The rubber window trim around the front and rear windshields of BMWs can cause owners heartburn. Sometimes called molding or gaskets, the rubber can dry up and deteriorate quickly, seemingly faster than on other cars. Here’s a long and passionate thread via Bimmerfest that stretches back to 2006 on the topic.
The window trim doesn’t actually keep moisture out of the vehicle. Adhesive around the windshield glass provides that protection. But the window trim helps by creating another obstacle for the elements, and looks terrible when it deteriorates. Some owners reported pieces actually coming loose while driving down the road!
The rear window trim on my 2002 E39 M5 was starting to go. It hadn’t gotten really bad but was brittle and cracked in the corners, with one nice sized chunk missing.
Many BMW owners have reported being told by dealers that the windshield needs to be removed to replace the trim. This simply isn’t true, and many think dealers say this to ensure an expensive repair bill. (Here’s respected parts supplier Bavarian Autosport with more background and an illustrated DIY).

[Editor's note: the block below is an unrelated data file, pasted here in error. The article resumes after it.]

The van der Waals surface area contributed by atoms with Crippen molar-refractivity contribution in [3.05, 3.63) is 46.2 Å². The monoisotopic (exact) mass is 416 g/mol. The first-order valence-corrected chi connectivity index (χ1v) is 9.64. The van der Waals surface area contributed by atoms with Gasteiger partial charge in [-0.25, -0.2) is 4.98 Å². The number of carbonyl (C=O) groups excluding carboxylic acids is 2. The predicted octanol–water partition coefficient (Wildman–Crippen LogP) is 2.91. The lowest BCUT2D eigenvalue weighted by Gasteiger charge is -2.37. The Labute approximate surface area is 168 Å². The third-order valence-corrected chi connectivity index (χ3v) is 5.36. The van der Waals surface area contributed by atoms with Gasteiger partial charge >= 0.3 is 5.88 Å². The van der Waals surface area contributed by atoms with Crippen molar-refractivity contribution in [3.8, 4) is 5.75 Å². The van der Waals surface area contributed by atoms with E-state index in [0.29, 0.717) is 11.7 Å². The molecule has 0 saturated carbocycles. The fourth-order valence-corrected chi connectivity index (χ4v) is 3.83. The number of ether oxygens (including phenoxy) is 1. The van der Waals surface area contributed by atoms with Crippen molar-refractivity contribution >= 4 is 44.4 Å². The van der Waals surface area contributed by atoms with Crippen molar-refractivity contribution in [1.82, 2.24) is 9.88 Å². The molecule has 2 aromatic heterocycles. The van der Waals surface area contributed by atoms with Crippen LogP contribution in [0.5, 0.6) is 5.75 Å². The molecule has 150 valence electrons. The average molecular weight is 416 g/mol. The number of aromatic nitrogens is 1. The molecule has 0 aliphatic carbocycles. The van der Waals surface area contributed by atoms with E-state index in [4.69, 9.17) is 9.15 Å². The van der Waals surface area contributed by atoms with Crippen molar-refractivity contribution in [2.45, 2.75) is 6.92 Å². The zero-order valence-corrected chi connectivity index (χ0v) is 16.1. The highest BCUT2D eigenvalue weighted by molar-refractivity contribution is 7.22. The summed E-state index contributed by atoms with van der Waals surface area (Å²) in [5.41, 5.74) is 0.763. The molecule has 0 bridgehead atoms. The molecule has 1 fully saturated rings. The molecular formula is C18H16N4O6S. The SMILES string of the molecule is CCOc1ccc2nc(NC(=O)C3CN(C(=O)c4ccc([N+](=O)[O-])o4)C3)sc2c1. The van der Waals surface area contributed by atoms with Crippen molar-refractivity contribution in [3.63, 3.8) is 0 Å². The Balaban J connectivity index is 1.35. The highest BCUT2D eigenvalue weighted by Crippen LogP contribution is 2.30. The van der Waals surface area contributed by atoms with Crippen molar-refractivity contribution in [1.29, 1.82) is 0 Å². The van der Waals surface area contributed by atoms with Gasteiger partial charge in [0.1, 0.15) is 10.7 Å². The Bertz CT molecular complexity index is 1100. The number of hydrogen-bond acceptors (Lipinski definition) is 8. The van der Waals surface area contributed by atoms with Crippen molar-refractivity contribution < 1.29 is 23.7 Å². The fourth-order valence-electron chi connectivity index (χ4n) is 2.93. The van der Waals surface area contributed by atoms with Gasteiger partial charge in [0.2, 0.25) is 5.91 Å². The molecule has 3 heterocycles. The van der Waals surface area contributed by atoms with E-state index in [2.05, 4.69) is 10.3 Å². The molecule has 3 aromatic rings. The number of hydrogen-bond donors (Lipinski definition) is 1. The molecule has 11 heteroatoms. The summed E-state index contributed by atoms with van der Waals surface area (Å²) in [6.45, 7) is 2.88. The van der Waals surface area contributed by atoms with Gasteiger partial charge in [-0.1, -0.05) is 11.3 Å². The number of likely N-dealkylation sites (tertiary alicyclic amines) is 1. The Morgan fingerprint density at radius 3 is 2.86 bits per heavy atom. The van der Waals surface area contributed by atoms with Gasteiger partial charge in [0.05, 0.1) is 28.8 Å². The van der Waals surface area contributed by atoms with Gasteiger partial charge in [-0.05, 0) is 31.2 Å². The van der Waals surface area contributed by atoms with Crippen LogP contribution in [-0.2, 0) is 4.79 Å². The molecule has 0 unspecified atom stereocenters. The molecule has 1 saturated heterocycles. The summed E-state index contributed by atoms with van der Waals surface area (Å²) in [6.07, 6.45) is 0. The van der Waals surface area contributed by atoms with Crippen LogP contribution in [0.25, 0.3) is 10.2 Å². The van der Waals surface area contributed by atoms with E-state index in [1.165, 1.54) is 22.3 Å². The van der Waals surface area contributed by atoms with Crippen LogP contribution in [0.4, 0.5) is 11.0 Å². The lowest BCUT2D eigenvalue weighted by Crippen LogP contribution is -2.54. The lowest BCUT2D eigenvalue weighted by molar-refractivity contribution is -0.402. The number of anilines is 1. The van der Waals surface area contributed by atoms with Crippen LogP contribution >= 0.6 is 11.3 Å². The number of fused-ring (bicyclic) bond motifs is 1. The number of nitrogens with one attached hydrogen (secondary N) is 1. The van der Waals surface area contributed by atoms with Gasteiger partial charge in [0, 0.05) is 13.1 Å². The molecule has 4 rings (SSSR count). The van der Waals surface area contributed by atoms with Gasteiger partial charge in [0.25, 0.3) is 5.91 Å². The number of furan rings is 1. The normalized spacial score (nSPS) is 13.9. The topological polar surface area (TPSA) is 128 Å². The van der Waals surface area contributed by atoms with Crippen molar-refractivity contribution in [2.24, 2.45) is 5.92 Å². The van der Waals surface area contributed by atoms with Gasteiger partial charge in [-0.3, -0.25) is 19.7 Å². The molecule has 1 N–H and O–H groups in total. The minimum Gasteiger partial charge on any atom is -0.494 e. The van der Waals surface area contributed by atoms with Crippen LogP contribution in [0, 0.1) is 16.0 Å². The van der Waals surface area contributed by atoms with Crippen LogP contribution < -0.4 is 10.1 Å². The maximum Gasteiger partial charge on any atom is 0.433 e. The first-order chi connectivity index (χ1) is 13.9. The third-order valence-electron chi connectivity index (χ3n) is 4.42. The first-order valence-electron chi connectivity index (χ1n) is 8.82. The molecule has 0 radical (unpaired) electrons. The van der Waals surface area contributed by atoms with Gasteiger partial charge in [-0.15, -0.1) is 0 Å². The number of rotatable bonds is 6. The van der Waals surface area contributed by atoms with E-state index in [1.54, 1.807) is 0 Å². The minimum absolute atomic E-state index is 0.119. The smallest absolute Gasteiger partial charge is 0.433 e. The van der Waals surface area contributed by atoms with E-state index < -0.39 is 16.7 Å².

After a lot of research I tackled this DIY last weekend. You need to use plastic pry tools, nothing metal that could easily break the windshield. I worked slowly, and caught a break when my trim came out very cleanly, with very little residue left in the channel between glass and body. When that happens you need to clean it out completely, or else the new trim won’t seat properly.
I had some scrubbing bubbles on hand in case that happened, but didn’t need it. The new trim only cost me $52, and came in two pieces. I wet it with soapy water to assist the install, starting with the top corners and simply pushed it into place. Then I hit the trim with some rubber conditioner so I won’t have to do this DIY again.
It’s a great feeling when a DIY goes so smoothly. I had put this job off for a while, concerned that it would be difficult and tough to remedy if something went wrong.
BMW needs to change its position on window trim replacement. It’s the age of the enlightened buyer, and their position regarding windshield removal is so easily proven false. This is terrible customer service, and the type of misinformation that will eventually damage the BMW brand.
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